Neurocognition, sleep, and PET findings in type 2 vs type 1 narcolepsy

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To analyze differences in functional brain images collected in patients with type 2 and type 1 narcolepsy compared to normal controls and the relationship among brain images, objective neuropsychologic tests, and sleep findings.


Data collection included comprehensive clinical investigation, study of sleep/wake with actigraphy, polysomnography, Multiple Sleep Latency Test, human leukocyte antigen typing, 18F-fluorodeoxyglucose PET, and cognitive tests obtained from 29 patients with type 2 narcolepsy, 104 patients with type 1 narcolepsy, and 26 sex- and age-matched normal control individuals. Conners’ Continuous Performance Test (CPT II) and Wisconsin Card-Sorting Task were performed simultaneously with the FDG-PET examination. After analyses of variance, data between patients with type 1 and type 2 narcolepsy were compared by post hoc analysis, and correlation between functional brain imaging findings and results of neurocognitive tests was obtained.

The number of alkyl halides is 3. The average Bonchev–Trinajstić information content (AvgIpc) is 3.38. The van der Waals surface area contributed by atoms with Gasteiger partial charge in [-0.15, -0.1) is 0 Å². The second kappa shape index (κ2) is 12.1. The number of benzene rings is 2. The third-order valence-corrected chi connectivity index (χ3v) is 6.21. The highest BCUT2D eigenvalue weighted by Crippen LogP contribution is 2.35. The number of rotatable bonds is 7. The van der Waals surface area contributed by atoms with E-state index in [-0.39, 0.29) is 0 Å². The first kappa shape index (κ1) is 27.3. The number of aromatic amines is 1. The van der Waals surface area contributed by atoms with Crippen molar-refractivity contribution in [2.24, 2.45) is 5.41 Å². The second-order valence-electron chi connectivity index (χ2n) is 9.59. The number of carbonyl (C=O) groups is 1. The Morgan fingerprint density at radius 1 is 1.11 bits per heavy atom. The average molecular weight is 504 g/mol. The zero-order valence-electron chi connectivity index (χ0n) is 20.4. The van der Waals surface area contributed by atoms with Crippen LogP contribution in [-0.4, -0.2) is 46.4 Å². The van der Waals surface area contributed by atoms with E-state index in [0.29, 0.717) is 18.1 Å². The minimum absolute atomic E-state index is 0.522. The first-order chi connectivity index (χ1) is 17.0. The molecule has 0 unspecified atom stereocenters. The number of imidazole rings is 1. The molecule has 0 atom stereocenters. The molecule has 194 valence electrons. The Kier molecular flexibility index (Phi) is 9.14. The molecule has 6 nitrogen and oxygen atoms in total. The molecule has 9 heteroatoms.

All patients with narcolepsy presented with at least 2 sleep-onset REM periods (SOREMP) and subjective sleepiness. Patients with type 2 narcolepsy compared to patients with type 1 narcolepsy had significantly less SOREMP, longer mean sleep latencies, and lower body mass indexes, apnea-hypopnea indexes, and frequency of human leukocyte antigen DQ-Beta1*0602. In patients with type 2 narcolepsy, FDG-PET studies showed significantly less hypermetabolism in the fusiform gyrus, striatum, hippocampus, thalamus, basal ganglia, and cerebellum than in patients with type 1 narcolepsy, and significantly less hypometabolism in the regions of frontal lobe, posterior cingulum, angular gyrus, and part of the parietal lobe; these changes were associated with fewer errors on the CPT.


Young patients with type 2 narcolepsy have fewer clinical impairments and less distinct brain functional abnormalities than patients with type 1 narcolepsy, who are significantly more affected.

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